Explore vendor payments and settlements

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To discuss vendor payments, let's first examine where they fit in with the business processes for Accounts payable.

Diagram that depicts business processes under accounts payable.

When paying for a product or service ordered from a vendor, you'll need to receive and enter invoices, generate and submit vendor payments, and manage vendor settlements.

There are multiple methods to enter a vendor payment, including using a payment proposal, manually entering a one-off payment, and prepayments. You will manage them from Accounts payable > Payments > Payment journal.

Create vendor payments by using a payment proposal

Payment proposals are often used to create vendor payments, because the query can be used to quickly select vendor invoices for payment based on criteria such as the due date and cash discount.

Organizations often use payment proposals to create vendor payments, because the payment proposal query can be used to quickly select vendor invoices for payment based on the due date, cash discount, and other criteria.

Let's review an example. Fabrikam works with vendors who have issued the invoices in the following table:

Vendor

Invoice

Invoice date

Invoice amount

Due date

Cash discount date

Cash discount amount

3050

1001

June 15

500.00

July 15

June 29

10.00

3050

1002

June 20

600.00

July 20

July 4

12.00

3075

1003

June 15

250.00

June 28

0.00

3100

1004

June 17

100.00

July 17

July 1

1.00

On July 1, April, who handles payments at Fabrikam, pays vendors. She uses a payment proposal to help her complete this task more efficiently.

Option 1: By cash discount

April selects Cash discount as the proposal type. She enters a date range of June 26 to July 10. The following invoices are included in the proposal:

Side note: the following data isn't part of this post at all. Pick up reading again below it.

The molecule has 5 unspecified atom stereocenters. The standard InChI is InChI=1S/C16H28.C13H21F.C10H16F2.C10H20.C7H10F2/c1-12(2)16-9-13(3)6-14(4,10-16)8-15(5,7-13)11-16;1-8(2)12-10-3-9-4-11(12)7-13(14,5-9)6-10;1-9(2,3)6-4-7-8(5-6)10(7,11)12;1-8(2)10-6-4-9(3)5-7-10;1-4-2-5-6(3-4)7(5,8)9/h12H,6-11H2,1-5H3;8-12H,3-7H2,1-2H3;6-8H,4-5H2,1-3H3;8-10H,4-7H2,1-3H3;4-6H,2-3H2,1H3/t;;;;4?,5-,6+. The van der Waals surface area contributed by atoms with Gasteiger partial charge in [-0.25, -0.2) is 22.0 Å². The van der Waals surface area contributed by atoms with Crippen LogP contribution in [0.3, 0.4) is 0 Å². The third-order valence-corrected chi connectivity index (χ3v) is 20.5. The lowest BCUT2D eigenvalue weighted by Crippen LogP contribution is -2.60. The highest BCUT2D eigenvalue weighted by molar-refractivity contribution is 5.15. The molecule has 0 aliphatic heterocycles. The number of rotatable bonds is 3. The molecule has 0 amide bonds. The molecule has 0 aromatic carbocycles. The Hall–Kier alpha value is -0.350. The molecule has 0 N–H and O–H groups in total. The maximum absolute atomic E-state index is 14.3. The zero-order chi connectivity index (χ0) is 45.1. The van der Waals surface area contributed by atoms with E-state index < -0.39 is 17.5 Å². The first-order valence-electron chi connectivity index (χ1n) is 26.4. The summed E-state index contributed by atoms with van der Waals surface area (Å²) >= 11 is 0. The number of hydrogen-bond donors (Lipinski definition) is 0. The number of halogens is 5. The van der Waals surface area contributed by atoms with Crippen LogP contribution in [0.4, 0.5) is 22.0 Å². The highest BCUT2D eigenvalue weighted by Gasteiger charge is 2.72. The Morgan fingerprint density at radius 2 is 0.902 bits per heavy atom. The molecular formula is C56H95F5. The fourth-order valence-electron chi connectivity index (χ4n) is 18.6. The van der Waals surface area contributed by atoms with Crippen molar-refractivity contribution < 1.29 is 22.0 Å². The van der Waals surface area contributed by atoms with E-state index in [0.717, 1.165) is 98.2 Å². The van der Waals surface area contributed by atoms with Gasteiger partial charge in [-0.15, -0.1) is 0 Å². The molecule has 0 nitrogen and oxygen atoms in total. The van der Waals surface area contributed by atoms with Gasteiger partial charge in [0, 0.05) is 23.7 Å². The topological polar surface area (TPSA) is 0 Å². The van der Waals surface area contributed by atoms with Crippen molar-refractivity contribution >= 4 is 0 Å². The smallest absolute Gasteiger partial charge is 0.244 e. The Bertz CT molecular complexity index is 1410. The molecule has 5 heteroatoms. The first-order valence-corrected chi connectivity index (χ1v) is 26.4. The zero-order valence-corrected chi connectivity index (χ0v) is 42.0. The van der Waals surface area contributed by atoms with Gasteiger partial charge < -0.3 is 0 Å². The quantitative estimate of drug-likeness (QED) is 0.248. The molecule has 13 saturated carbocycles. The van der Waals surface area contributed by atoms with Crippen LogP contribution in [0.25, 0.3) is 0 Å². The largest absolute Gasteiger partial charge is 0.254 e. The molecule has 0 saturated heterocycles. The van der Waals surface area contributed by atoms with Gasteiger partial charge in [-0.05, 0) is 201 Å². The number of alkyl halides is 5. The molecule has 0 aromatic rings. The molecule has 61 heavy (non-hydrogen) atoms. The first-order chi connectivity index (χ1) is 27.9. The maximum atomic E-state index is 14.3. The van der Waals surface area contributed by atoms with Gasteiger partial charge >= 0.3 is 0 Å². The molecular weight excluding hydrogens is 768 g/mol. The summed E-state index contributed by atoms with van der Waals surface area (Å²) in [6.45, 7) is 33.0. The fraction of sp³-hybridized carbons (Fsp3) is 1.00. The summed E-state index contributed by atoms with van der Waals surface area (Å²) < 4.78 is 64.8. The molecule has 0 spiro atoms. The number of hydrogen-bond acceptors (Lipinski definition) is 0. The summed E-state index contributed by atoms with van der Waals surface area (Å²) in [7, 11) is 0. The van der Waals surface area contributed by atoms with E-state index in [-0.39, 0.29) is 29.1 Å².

• 1002, because the discount date of July 4 is in the range of payment dates.

  • 1004, because the discount date of July 1 is in the range of payment dates.

The following invoices are not included in the proposal:

  • 1001, because the discount date of June 29 has already expired, so this invoice is no longer eligible for the cash discount.

  • 1003, because this invoice doesn't have a discount date.

Option 2: By due date

April selects Per due date as the proposal type. She enters a date range of June 26 to July 10. The following invoice is included in the proposal:

  • 1003, because the due date of June 29 is in the range of payment dates.

The following invoices aren't included in the proposal:

  • 1001, because the due date of July 15 is outside the range of payment dates.

  • 1002, because the due date of July 20 is outside the range of payment dates.

  • 1004, because the due date of July 17 is outside the range of payment dates.

Option 3: By due date and cash discount

April selects Due date and cash discount as the proposal type. She enters a date range of June 26 to July 10. The following invoices are included in the proposal:

  • 1003, because the due date of June 29 is in the range of payment dates.

  • 1002, because the discount date of July 4 is in the range of payment dates.

  • 1004, because the discount date of July 1 is in the range of payment dates.

The following invoice is not included in the proposal:

  • 1001, because the discount date of June 29 has already expired, so this invoice is no longer eligible for the cash discount, and the due date of July 15 is also outside the date range.

To learn more about creating vendor payments using a payment proposal, access the corresponding links in the Summary unit at the end of this module.

Prepayments

Organizations might issue prepayments (advance payments) to vendors for goods or services before those goods or services are fulfilled.